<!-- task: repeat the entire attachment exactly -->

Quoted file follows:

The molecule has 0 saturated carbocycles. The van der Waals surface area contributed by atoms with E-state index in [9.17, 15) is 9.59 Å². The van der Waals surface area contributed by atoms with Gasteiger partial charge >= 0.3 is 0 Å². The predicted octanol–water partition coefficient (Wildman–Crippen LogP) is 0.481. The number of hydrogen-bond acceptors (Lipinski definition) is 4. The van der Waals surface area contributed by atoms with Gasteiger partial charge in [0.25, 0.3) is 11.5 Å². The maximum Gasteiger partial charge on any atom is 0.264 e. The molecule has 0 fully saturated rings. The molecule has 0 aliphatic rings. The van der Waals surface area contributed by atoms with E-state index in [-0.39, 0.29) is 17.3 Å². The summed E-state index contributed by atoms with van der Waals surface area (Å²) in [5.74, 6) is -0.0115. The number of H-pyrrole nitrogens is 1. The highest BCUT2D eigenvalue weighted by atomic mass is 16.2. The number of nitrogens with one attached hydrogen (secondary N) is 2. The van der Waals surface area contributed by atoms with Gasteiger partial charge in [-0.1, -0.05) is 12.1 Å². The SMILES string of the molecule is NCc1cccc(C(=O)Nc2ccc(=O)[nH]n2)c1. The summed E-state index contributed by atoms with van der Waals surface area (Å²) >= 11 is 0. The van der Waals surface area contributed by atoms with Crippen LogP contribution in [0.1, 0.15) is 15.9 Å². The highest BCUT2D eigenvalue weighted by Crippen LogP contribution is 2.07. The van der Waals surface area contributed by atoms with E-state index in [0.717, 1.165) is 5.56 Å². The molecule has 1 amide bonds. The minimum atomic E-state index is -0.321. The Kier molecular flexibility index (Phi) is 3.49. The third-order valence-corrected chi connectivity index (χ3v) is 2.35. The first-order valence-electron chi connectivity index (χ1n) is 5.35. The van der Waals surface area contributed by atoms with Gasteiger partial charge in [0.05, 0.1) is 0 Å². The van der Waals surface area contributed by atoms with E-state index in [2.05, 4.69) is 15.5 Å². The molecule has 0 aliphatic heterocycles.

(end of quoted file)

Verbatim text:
The molecule has 0 saturated carbocycles. The van der Waals surface area contributed by atoms with E-state index in [9.17, 15) is 9.59 Å². The van der Waals surface area contributed by atoms with Gasteiger partial charge >= 0.3 is 0 Å². The predicted octanol–water partition coefficient (Wildman–Crippen LogP) is 0.481. The number of hydrogen-bond acceptors (Lipinski definition) is 4. The van der Waals surface area contributed by atoms with Gasteiger partial charge in [0.25, 0.3) is 11.5 Å². The maximum Gasteiger partial charge on any atom is 0.264 e. The molecule has 0 fully saturated rings. The molecule has 0 aliphatic rings. The van der Waals surface area contributed by atoms with E-state index in [-0.39, 0.29) is 17.3 Å². The summed E-state index contributed by atoms with van der Waals surface area (Å²) in [5.74, 6) is -0.0115. The number of H-pyrrole nitrogens is 1. The highest BCUT2D eigenvalue weighted by atomic mass is 16.2. The number of nitrogens with one attached hydrogen (secondary N) is 2. The van der Waals surface area contributed by atoms with Gasteiger partial charge in [-0.1, -0.05) is 12.1 Å². The SMILES string of the molecule is NCc1cccc(C(=O)Nc2ccc(=O)[nH]n2)c1. The summed E-state index contributed by atoms with van der Waals surface area (Å²) >= 11 is 0. The van der Waals surface area contributed by atoms with Crippen LogP contribution in [0.1, 0.15) is 15.9 Å². The highest BCUT2D eigenvalue weighted by Crippen LogP contribution is 2.07. The van der Waals surface area contributed by atoms with E-state index in [0.717, 1.165) is 5.56 Å². The molecule has 1 amide bonds. The minimum atomic E-state index is -0.321. The Kier molecular flexibility index (Phi) is 3.49. The third-order valence-corrected chi connectivity index (χ3v) is 2.35. The first-order valence-electron chi connectivity index (χ1n) is 5.35. The van der Waals surface area contributed by atoms with Gasteiger partial charge in [0.05, 0.1) is 0 Å². The van der Waals surface area contributed by atoms with E-state index in [2.05, 4.69) is 15.5 Å². The molecule has 0 aliphatic heterocycles.